So far, the ATO has confirmed that the leaked information includes some taxpayers who have previously faced ATO investigations, as well as some who have already disclosed their offshore arrangements under Project DO IT. The ATO has also identified a large number of taxpayers who haven't previously declared these offshore arrangements and they are looking into these cases.
ATO website updates
Small business tax concession reminder
The ATO has published a reminder to tax advisors about the tax concessions available for small businesses. A number of these tax breaks are available only to businesses with a total turnover of less than $2m. These include a 1.5% company tax cut, immediate deductions of professional expenses for start-ups and no Fringe Benefits Tax payable for providing multiple electronic devices to employees. Access to accelerated depreciation for primary producers is available regardless of turnover. These concessions were discussed in detail in our previous publication Some Welcome Tax Relief for Small Businesses.
Speech by Commissioner: 31 March 2016
The Commissioner of Taxation Chris Jordan recently delivered an address to the 12th International Conference on Tax Administration at the University of New South Wales. In the speech titled ‘Better services and a better experience for Australians’ he discussed the mission and future direction of the ATO. He also highlighted issues such as a reduction in red tape, promoting a user-driven design and a greater focus on technology, as being key areas in which the ATO has focused in recent years.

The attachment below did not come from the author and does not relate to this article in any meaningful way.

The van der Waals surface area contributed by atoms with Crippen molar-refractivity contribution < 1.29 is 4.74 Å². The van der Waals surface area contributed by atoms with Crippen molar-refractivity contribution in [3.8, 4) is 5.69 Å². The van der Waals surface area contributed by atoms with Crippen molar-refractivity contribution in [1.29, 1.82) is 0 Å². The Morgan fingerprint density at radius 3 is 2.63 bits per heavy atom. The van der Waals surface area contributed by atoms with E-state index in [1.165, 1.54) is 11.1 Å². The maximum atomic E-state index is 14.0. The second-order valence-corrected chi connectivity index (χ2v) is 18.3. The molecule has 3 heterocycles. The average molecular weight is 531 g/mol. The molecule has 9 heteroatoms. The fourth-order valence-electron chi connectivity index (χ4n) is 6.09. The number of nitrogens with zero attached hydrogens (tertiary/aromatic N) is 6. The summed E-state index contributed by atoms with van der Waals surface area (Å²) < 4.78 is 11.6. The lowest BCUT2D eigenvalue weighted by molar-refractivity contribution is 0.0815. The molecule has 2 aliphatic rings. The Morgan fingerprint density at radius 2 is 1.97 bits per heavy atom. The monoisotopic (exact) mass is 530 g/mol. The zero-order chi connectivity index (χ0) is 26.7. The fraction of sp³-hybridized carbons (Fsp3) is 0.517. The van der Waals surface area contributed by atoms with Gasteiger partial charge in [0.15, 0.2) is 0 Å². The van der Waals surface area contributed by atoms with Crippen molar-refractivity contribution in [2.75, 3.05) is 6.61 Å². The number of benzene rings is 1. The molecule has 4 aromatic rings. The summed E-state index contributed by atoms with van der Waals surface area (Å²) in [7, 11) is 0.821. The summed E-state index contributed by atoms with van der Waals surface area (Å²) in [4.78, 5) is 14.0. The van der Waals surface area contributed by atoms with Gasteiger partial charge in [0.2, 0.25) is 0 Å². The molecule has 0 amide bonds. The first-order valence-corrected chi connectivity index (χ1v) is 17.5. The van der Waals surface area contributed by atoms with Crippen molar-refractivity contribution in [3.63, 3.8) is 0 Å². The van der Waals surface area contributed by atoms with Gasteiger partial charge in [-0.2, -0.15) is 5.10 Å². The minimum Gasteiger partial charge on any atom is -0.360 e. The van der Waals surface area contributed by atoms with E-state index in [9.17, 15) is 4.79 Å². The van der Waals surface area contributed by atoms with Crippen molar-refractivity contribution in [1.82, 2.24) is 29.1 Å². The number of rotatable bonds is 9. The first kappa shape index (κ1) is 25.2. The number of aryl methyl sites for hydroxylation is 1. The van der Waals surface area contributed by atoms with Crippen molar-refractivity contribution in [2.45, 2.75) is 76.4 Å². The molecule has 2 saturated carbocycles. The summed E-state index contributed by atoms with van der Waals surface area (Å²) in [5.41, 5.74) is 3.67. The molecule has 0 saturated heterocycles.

Foreign residents and CGT withholding
New rules will soon come into effect under the Tax and Superannuation Laws Amendment (2015 Measures No. 5) Bill 2015 regarding foreign residents who dispose of certain taxable Australian property. These changes have been discussed in our recent publication Foreign Resident CGT Withholding Tax. The types of property affected include real property, lease premiums, mining rights, interests in companies that hold these types of properties and interests or rights to acquire these types of property. When they dispose of the asset, the purchaser will be required to withhold 10% of the purchase price and pay that amount to the ATO. This regime will apply to contracts entered into on or after 1 July 2016. This withholding regime has certain exceptions including real property transactions with a market value less than $2m, so most residential property sales should be unaffected.
FBT: cents per km
The ATO has announced a special arrangement for Fringe Benefits Tax returns for the year ended 31 March 2016. The ATO has stated that the correct cents per km rate for employee’s cars is 66 cents per km for all cars. Due to uncertainty it will be accepting FBT returns based on the 2014/15 cents per km rates, which vary according to the car’s engine size.
ATO reviews trust distributions
The ATO is reviewing certain trust distributions to Self-Managed Super Funds where they believe that income diverted to these funds are non-arm’s length. They are looking at complex arrangements between related entities in a private group, which result in large capital gains or inflated income being distributed to these funds which is then taxed at the 15% concessional tax rate, rather than the top marginal rate.